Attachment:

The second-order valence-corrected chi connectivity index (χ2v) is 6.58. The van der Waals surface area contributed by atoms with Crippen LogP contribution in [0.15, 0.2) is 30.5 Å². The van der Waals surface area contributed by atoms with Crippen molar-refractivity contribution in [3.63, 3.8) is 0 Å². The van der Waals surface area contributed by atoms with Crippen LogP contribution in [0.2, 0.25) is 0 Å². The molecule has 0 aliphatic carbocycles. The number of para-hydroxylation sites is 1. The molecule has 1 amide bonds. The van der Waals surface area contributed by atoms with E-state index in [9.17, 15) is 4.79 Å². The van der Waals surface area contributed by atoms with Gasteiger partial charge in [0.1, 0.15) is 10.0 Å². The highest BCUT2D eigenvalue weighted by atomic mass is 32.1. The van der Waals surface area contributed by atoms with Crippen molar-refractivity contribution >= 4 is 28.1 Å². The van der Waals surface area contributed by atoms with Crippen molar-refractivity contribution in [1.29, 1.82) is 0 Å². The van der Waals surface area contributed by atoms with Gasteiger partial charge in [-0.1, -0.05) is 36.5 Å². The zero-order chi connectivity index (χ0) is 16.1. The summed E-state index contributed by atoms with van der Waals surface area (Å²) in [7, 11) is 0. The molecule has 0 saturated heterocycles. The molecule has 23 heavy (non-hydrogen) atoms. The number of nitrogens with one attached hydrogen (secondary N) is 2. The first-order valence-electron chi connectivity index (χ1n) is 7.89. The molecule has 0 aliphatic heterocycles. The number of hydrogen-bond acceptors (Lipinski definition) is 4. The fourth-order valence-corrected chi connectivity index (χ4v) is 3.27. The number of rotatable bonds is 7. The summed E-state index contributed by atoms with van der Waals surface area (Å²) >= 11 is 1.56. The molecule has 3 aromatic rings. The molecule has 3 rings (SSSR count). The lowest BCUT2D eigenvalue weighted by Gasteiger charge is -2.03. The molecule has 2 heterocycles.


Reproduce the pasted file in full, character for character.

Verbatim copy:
The second-order valence-corrected chi connectivity index (χ2v) is 6.58. The van der Waals surface area contributed by atoms with Crippen LogP contribution in [0.15, 0.2) is 30.5 Å². The van der Waals surface area contributed by atoms with Crippen molar-refractivity contribution in [3.63, 3.8) is 0 Å². The van der Waals surface area contributed by atoms with Crippen LogP contribution in [0.2, 0.25) is 0 Å². The molecule has 0 aliphatic carbocycles. The number of para-hydroxylation sites is 1. The molecule has 1 amide bonds. The van der Waals surface area contributed by atoms with E-state index in [9.17, 15) is 4.79 Å². The van der Waals surface area contributed by atoms with Gasteiger partial charge in [0.1, 0.15) is 10.0 Å². The highest BCUT2D eigenvalue weighted by atomic mass is 32.1. The van der Waals surface area contributed by atoms with Crippen molar-refractivity contribution >= 4 is 28.1 Å². The van der Waals surface area contributed by atoms with Crippen molar-refractivity contribution in [1.29, 1.82) is 0 Å². The van der Waals surface area contributed by atoms with Gasteiger partial charge in [-0.1, -0.05) is 36.5 Å². The zero-order chi connectivity index (χ0) is 16.1. The summed E-state index contributed by atoms with van der Waals surface area (Å²) in [7, 11) is 0. The molecule has 0 saturated heterocycles. The molecule has 23 heavy (non-hydrogen) atoms. The number of nitrogens with one attached hydrogen (secondary N) is 2. The first-order valence-electron chi connectivity index (χ1n) is 7.89. The molecule has 0 aliphatic heterocycles. The number of hydrogen-bond acceptors (Lipinski definition) is 4. The fourth-order valence-corrected chi connectivity index (χ4v) is 3.27. The number of rotatable bonds is 7. The summed E-state index contributed by atoms with van der Waals surface area (Å²) >= 11 is 1.56. The molecule has 3 aromatic rings. The molecule has 3 rings (SSSR count). The lowest BCUT2D eigenvalue weighted by Gasteiger charge is -2.03. The molecule has 2 heterocycles.